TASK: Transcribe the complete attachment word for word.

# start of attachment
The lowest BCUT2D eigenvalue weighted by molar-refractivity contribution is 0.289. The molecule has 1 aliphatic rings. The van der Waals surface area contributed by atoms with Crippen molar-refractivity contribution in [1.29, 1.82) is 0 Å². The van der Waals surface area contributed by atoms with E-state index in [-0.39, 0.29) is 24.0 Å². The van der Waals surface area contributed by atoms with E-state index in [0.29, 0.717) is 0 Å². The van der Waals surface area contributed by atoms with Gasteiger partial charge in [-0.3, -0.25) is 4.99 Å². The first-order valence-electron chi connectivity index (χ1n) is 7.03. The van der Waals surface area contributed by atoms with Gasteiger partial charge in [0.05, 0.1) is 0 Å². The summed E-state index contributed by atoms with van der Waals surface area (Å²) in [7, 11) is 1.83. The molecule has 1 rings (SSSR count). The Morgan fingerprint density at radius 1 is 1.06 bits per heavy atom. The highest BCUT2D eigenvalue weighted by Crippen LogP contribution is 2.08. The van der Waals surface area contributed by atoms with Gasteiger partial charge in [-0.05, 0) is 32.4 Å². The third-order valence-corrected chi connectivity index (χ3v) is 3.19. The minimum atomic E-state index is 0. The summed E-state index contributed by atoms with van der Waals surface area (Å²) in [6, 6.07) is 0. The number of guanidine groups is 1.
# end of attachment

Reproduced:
The lowest BCUT2D eigenvalue weighted by molar-refractivity contribution is 0.289. The molecule has 1 aliphatic rings. The van der Waals surface area contributed by atoms with Crippen molar-refractivity contribution in [1.29, 1.82) is 0 Å². The van der Waals surface area contributed by atoms with E-state index in [-0.39, 0.29) is 24.0 Å². The van der Waals surface area contributed by atoms with E-state index in [0.29, 0.717) is 0 Å². The van der Waals surface area contributed by atoms with Gasteiger partial charge in [-0.3, -0.25) is 4.99 Å². The first-order valence-electron chi connectivity index (χ1n) is 7.03. The van der Waals surface area contributed by atoms with Gasteiger partial charge in [0.05, 0.1) is 0 Å². The summed E-state index contributed by atoms with van der Waals surface area (Å²) in [7, 11) is 1.83. The molecule has 1 rings (SSSR count). The Morgan fingerprint density at radius 1 is 1.06 bits per heavy atom. The highest BCUT2D eigenvalue weighted by Crippen LogP contribution is 2.08. The van der Waals surface area contributed by atoms with Gasteiger partial charge in [-0.05, 0) is 32.4 Å². The third-order valence-corrected chi connectivity index (χ3v) is 3.19. The minimum atomic E-state index is 0. The summed E-state index contributed by atoms with van der Waals surface area (Å²) in [6, 6.07) is 0. The number of guanidine groups is 1.